Privacy rights on social networking sites remain contentious for platforms and their users, and have become increasingly pertinent for employers to address. Starting January 1, it will be illegal for an employer to request access to an employee or job applicant’s social media user names and passwords in the state of California. Signed earlier this year, Assembly Bill 1844 reads:
“This bill would prohibit an employer from requiring or requesting an employee or applicant for employment to disclose a username or password for the purpose of accessing personal social media, to access personal social media in the presence of the employer, or to divulge any personal social media.”
In creating Labor Code Section 980, A.B. 1844 effectively protects employees, both current and potential, from discharge or discipline in the event that he or she refuses to disclose information requested in violation of this law.
Following Maryland and Illinois, California will become the third state to pass a “password protection” law in the workplace. The California law, however, uses language to facilitate the investigation of suspected misconduct by allowing employers to request certain information from social media accounts. The legislation passed in Maryland and Illinois is less forgiving, providing little room for an un-thwarted investigation of an employee.
In the fast-paced world of digital media, this law comes at a time when the intersection of social media and law has yet to be defined.
Pleas to access social media login information are based upon the argument that this information would aid employers in the protection of proprietary information or trade secrets. Reversely, the argument can be made that inquiry into this information and access to personal social media accounts violates our fundamental right to privacy.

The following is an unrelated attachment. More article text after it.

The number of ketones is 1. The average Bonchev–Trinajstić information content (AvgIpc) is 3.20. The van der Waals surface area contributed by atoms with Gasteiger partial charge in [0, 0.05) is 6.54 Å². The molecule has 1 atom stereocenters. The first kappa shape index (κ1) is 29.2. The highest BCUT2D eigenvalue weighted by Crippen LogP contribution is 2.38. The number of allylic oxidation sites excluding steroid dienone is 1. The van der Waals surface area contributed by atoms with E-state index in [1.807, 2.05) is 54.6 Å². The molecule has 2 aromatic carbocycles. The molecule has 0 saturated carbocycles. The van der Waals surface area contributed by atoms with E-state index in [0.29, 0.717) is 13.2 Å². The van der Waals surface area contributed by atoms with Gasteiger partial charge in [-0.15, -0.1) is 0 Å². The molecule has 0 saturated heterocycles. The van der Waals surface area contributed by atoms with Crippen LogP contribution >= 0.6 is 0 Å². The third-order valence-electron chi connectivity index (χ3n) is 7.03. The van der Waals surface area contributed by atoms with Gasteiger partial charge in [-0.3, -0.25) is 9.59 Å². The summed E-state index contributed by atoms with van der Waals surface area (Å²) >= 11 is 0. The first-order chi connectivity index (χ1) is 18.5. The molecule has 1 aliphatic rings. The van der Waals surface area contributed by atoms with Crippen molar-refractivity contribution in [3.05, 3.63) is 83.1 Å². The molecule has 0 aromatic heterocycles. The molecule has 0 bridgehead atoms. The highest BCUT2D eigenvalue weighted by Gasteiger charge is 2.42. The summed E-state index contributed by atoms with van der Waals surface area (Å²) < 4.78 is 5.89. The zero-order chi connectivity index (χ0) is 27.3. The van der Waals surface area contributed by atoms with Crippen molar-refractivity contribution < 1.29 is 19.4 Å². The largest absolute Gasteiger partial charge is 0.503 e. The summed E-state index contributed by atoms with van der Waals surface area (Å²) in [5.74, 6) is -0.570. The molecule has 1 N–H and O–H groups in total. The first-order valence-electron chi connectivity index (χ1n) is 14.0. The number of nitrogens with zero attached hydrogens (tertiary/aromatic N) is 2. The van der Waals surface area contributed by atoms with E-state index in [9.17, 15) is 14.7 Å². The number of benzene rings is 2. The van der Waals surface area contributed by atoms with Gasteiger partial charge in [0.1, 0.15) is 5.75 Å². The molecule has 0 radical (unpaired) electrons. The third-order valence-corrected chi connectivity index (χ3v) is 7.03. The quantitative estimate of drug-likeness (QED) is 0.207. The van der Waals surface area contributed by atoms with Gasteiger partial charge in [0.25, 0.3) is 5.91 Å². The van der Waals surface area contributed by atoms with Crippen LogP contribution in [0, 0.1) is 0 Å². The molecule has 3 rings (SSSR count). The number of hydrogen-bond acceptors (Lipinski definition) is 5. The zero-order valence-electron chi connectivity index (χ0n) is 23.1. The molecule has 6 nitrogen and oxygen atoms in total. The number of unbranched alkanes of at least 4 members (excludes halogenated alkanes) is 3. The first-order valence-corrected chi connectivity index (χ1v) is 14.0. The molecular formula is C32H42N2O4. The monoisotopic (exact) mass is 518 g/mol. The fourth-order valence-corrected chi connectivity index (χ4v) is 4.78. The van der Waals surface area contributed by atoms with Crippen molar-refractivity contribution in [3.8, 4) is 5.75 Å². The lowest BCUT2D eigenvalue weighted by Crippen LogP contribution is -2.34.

And while the right to privacy is not definitively enumerated in the Constitution, the Supreme Court has reaffirmed our right to privacy in numerous precedents. Applying that to social media on the federal level, however, would require specific legislation. Earlier this year, two pieces of legislation were aimed at just that: the Social Networking Online Protection Act (SNOPA) and the Password Protection Act of 2012 (PPA).
Identifying the need to protect our digital footprint, Rep. Eliot Engel of New York introduced SNOPA in April, aimed at protecting both employers and students.
“We have to draw a line between what is publicly available information, and what is personal, private content. I think we would all object to having to turn over usernames and passwords for email accounts, or even worse, to bank accounts. User-generated social media content should be no different.”
One month later, Senator Richard Blumenthal (D-CT), Representative Martin Heinrich (D-NM), and cosponsors filed the Password Protection Act of 2012 (PPA). Created for the sole protection of employers in the workplace, PPA would amend federal criminal code to fine employers who compel employees to disclose personal passwords or threatens employees to take such action.
Speaking out against the practice of demanding social login information, Senate President Stephen Sweeney defends our right to privacy, arguing, “People deserve to have privacy in their lives, no matter what they might do or where they work for a living.”
Expressing a similar sentiment, Sen. Kevin O’Toole argues that potential employees should have a right to use their personal social media accounts however they please, without the fear of potential employers tracking them down. “They should not be disqualified, threatened or in fear for denying an interviewer access to their photo albums, political affiliations, religious practices, sexual preferences and communications with family and friends,” he says.
Despite these efforts, many states still lack the proper protections to privacy while current federal law remains unwritten, leaving room for legislation in 2013 to define these rights to privacy on social media.